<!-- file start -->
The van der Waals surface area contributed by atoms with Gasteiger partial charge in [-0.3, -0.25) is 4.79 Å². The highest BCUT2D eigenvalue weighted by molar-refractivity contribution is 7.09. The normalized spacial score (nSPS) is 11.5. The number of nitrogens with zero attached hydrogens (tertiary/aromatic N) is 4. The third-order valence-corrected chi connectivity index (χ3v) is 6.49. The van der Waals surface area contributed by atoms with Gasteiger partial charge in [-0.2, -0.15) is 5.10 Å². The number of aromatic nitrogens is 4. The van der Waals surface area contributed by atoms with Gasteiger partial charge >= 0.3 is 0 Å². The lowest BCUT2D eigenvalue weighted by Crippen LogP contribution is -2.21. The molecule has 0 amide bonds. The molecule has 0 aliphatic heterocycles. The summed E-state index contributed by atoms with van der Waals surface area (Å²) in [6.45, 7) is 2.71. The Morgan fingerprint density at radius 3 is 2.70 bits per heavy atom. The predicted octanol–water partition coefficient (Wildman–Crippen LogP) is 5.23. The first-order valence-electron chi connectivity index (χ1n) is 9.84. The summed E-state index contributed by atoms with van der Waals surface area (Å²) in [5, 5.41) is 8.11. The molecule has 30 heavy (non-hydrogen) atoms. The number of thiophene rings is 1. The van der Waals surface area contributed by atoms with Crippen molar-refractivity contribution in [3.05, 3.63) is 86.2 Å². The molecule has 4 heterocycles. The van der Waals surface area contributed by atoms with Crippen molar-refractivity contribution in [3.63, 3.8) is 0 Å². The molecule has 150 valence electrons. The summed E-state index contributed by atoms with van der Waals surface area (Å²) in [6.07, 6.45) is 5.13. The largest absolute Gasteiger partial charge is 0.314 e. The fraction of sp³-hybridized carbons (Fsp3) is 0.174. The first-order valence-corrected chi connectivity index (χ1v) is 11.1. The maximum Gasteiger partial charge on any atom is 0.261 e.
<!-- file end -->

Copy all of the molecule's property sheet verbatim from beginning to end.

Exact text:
The van der Waals surface area contributed by atoms with Gasteiger partial charge in [-0.3, -0.25) is 4.79 Å². The highest BCUT2D eigenvalue weighted by molar-refractivity contribution is 7.09. The normalized spacial score (nSPS) is 11.5. The number of nitrogens with zero attached hydrogens (tertiary/aromatic N) is 4. The third-order valence-corrected chi connectivity index (χ3v) is 6.49. The van der Waals surface area contributed by atoms with Gasteiger partial charge in [-0.2, -0.15) is 5.10 Å². The number of aromatic nitrogens is 4. The van der Waals surface area contributed by atoms with Gasteiger partial charge >= 0.3 is 0 Å². The lowest BCUT2D eigenvalue weighted by Crippen LogP contribution is -2.21. The molecule has 0 amide bonds. The molecule has 0 aliphatic heterocycles. The summed E-state index contributed by atoms with van der Waals surface area (Å²) in [6.45, 7) is 2.71. The Morgan fingerprint density at radius 3 is 2.70 bits per heavy atom. The predicted octanol–water partition coefficient (Wildman–Crippen LogP) is 5.23. The first-order valence-electron chi connectivity index (χ1n) is 9.84. The summed E-state index contributed by atoms with van der Waals surface area (Å²) in [5, 5.41) is 8.11. The molecule has 30 heavy (non-hydrogen) atoms. The number of thiophene rings is 1. The van der Waals surface area contributed by atoms with Crippen molar-refractivity contribution in [3.05, 3.63) is 86.2 Å². The molecule has 4 heterocycles. The van der Waals surface area contributed by atoms with Crippen molar-refractivity contribution in [3.63, 3.8) is 0 Å². The molecule has 150 valence electrons. The summed E-state index contributed by atoms with van der Waals surface area (Å²) in [6.07, 6.45) is 5.13. The largest absolute Gasteiger partial charge is 0.314 e. The fraction of sp³-hybridized carbons (Fsp3) is 0.174. The first-order valence-corrected chi connectivity index (χ1v) is 11.1. The maximum Gasteiger partial charge on any atom is 0.261 e.